One way to do it automatically is to use a try-with-resources statement. Here is one example, directly copied from the unit tests:
// write the parsed file back to a characters array
final MessageWriter<H, S, F> writer = getWriter();
final CharArrayWriter caw = new CharArrayWriter();
try (Generator generator = format == FileFormat.KVN ?
new KvnGenerator(caw, 25, "dummy.kvn", Constants.JULIAN_DAY, unitsColumn) :
new XmlGenerator(caw, XmlGenerator.DEFAULT_INDENT, "dummy.xml",
Constants.JULIAN_DAY, unitsColumn > 0,
// reparse the written file
final byte bytes = caw.toString().getBytes(StandardCharsets.UTF_8);
final DataSource source2 = new DataSource(name, () -> new ByteArrayInputStream(bytes));
final F rebuilt = getParser().parseMessage(source2);
Here, we used CharArrayWriter instead of StringBuilder, but it should work the same. The point is that the CharArrayWriter/StringBuilder is outside of the try-with-resources, but the generator is limited to the scope of the try-with-resources. This implies its close method is called automatically (even in case of exception), so the toString method called later see the closing elements.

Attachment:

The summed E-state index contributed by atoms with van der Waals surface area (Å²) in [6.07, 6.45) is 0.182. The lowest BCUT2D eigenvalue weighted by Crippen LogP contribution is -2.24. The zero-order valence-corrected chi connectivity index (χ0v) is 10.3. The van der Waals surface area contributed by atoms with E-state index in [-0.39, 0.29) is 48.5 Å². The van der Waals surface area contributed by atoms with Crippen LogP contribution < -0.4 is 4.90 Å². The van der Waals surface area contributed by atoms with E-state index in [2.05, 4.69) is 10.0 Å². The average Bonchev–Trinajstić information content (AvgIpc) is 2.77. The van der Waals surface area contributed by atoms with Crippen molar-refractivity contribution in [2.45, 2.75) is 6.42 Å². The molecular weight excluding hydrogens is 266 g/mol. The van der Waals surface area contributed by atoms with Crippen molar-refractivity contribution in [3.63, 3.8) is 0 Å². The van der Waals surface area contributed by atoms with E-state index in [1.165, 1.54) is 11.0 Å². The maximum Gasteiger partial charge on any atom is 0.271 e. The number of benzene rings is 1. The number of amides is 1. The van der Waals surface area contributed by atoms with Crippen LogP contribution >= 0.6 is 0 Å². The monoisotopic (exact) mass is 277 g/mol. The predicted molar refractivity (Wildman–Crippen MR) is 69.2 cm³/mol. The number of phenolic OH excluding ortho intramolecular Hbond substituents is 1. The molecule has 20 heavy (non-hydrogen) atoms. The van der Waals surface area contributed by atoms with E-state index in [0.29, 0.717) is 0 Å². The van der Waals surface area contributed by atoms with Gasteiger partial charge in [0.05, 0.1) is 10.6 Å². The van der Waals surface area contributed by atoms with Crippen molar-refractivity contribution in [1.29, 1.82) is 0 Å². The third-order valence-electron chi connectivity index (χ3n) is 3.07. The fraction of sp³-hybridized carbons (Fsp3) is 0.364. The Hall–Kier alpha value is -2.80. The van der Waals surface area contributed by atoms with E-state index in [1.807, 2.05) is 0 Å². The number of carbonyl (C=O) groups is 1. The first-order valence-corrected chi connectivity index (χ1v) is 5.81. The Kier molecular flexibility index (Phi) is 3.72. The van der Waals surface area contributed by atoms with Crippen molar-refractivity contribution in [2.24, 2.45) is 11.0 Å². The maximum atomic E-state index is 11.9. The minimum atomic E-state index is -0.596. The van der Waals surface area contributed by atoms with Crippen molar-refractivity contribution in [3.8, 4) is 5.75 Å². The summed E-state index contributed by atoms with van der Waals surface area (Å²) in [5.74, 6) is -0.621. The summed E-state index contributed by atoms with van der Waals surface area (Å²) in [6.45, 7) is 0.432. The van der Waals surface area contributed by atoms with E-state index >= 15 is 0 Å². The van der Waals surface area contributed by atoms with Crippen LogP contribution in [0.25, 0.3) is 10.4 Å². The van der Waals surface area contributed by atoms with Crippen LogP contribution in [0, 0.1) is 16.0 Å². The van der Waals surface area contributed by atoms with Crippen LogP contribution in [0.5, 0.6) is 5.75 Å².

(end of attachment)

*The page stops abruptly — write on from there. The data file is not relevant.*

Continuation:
Another point: I noticed you use the version 3.0 of the ODM, which is not yet officially published by CCSDS. This means the file produced may not be parsable by other systems.
We expect the standard to be published soon though, as we have successfully completed the test phase between Orekit and STK. I’ll make the announcement on the forum as soon as I get the information from CCSDS navigation group. Even when the file format will become official, it may take some time before other implementations are able to handle it (but of course Orekit can already do that so if it is used on both sides it will work).